A recent report by HSBC and Northern Trust Corporation projected that 5-10% of all assets globally will be tokenized in the next 10 years, translating to a market size of approximately US$14.5 trillion.

Beyond Real Estate and commodities, they highlighted mutual funds, carbon credits, and bonds as industries prime for disruption.

But why?

Tokenization comes with a slew of benefits, including lower management fees, the ability to invest regardless of geography, and fractionalization.

Perhaps more importantly, tokenization allows instant liquidity for markets that would otherwise not be present.

For example, let’s say an investor A owns a condominium worth $1,000,000 within his portfolio, expecting it to double in value over 10 years. During this period, A also identifies another investment opportunity that he would like to partake in, but lacks the capital to do so.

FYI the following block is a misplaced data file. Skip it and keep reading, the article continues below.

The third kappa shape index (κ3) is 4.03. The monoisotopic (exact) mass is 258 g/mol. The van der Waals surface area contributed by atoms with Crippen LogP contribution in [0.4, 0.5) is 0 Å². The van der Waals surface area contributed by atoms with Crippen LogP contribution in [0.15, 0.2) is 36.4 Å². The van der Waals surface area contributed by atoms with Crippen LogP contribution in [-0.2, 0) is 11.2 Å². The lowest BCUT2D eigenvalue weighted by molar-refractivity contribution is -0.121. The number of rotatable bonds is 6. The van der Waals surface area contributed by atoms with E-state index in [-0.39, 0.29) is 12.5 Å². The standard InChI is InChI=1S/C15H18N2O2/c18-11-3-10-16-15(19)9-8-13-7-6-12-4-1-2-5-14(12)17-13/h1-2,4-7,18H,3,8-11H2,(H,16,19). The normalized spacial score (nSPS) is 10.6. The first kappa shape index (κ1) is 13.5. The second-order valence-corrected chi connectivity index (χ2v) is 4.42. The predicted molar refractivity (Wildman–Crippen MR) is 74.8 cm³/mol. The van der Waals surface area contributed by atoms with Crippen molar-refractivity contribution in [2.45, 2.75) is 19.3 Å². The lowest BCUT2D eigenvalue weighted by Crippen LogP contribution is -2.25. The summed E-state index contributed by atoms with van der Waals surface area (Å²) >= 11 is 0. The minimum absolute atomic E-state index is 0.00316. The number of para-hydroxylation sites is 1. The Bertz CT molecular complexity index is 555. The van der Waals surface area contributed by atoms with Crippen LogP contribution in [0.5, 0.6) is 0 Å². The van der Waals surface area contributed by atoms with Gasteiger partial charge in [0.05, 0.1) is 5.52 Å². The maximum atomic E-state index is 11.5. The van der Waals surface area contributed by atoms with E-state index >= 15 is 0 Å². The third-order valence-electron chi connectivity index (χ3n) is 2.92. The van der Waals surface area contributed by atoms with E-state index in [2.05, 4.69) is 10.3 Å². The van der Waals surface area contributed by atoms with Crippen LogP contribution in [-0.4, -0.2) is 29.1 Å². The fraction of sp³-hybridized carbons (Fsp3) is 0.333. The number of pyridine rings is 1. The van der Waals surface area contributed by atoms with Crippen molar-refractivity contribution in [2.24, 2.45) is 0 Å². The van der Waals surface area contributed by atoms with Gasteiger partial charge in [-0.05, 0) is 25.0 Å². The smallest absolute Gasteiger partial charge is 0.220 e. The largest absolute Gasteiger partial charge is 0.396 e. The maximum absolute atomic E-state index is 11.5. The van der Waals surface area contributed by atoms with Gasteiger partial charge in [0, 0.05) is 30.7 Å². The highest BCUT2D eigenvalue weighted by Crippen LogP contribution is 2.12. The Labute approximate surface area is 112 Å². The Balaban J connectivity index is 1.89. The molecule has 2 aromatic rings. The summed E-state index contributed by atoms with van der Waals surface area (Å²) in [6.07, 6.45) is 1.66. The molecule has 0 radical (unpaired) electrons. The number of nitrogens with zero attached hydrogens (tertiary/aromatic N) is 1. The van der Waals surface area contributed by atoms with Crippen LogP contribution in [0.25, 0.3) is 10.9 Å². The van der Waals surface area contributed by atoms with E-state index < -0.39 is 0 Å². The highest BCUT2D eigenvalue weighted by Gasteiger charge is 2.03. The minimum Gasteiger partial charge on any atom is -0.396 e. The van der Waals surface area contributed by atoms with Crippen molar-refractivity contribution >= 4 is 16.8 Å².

Image Courtesy: PropLogix

Traditionally, A would have to sell his condominium in order to free up capital to enter the new investment opportunity.

Not only would he lose exposure to the property, the process of selling it would incur high transaction fees (up to 14% in Singapore!) and the seller would have to endure a lengthy transaction period.

Alternatively, A could post the condominium as collateral to take out a loan from the bank, an endeavor that also involves a lengthy process, and is subject to various conditions such as bank approval, type of property, and whether the property is fully paid for.

In the world of Web3, if the condominium has been tokenized, A could simply sell his tokens into the respective liquidity pool in order to realize instant liquidity.

Better yet, he could post it as collateral on a lending market and borrow stablecoins or other cryptocurrencies. A not only retains exposure to the condominium, but can now instantly enter the new opportunity, possibly at a net gain from interest rates and yield farming.

Moreover, if A instead finds a counterparty to finance their loan, they could automate the OTC process through smart contracts.

Risks of Tokenization

While there are immense benefits to be gained from the tokenization of Real World Assets, it’s not all sunshine and roses in the world of Web3.

For example, what if you tokenize an entire building as an NFT, and your wallet gets hacked? Does legal ownership now transfer to the hacker?